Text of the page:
I'm a professional game developer looking to write a few research papers on various topics. They mostly involve graphics techniques so I was planning on starting with the Journal of Computer Graphics Techniques when I’m ready to start submitting the paper to publications.

These topics vary in complexity though, and while I haven’t heard of peers using these techniques, and I haven’t found reference to them on the Internet. There are some for which I’m not sure whether they are paper-worthy or not because the write-up would literally be one to two pages probably.

Is there any sort of metric to gauge topics in this way?

  • 1
    I don't know about the particular journal mentioned, but I think it's very likely that if you review the literature, develop a novel technique (or extend an existing technique in an interesting way) and then apply it to enough cases to understand its costs and benefits, you should be able to write considerably more than 2 pages about it.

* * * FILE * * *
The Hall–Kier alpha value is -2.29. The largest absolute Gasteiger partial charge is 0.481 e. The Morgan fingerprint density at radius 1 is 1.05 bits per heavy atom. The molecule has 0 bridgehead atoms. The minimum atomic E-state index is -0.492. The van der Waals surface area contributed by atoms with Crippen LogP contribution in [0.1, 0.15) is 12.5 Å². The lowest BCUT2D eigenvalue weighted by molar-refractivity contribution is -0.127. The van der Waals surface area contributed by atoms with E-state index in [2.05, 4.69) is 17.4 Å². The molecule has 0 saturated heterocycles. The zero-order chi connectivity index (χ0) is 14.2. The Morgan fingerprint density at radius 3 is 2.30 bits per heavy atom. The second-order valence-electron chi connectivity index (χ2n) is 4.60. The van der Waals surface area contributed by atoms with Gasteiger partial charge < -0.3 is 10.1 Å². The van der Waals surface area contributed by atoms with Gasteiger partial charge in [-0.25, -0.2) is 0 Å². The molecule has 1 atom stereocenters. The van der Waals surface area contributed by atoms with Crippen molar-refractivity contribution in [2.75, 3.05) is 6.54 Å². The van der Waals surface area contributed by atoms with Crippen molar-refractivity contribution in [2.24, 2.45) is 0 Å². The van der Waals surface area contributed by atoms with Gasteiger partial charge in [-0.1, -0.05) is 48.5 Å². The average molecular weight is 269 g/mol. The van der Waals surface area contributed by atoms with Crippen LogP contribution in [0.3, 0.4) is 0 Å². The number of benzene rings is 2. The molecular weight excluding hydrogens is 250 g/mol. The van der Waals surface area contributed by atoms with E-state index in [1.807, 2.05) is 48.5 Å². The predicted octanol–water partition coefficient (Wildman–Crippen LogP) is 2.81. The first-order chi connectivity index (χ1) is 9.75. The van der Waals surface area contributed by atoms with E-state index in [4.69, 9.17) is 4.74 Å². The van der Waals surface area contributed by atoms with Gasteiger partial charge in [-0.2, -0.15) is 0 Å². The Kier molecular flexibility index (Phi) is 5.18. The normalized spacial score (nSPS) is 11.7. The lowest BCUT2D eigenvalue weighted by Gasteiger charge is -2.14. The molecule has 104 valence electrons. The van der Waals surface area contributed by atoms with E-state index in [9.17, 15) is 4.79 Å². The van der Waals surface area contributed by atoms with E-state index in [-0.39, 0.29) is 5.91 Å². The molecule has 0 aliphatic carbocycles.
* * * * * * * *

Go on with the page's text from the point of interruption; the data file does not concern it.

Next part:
– Tim
    Commented May 4, 2015 at 18:48
  • 1
    Good point. I've started on the smallest and yeah, there are some details to explore that I hadn't considered ahead of time.
    – Alan Wolfe
    Commented May 4, 2015 at 18:59

1 Answer 1


You've chosen a journal that looks like it is well suited to your background and topics.

By itself, the length of your paper is not related to whether it is important or publishable.

There are three things you can do to test whether your potential topics/papers are worth writing and submitting. First, read many articles in this journal, similar journals, and also conferences. You aren't just looking for articles on the same topic or technique as yours. Instead, you are learning about what constitutes a good research paper in your field. Based on your reading, write a detailed outline of your proposed paper(s), and also an abstract.

The second thing you can do is to write a version of your paper(s) as a "Working Paper" and then circulate them to peers or colleagues for feedback. You can post this to Arxiv and post links on social media or mailing lists to get broader feedback. This approach has two advantages. You sometimes only know the value of a research paper after you finish writing it. And you'll get the most useful feedback from people when they have a finished paper in their hands, as opposed to reacting to a concept.

The third thing you can do, building on the previous, is to submit a paper or two (each revised based on earlier feedback) to a journal or conference, and then learn from reviewer comments if they reject you.


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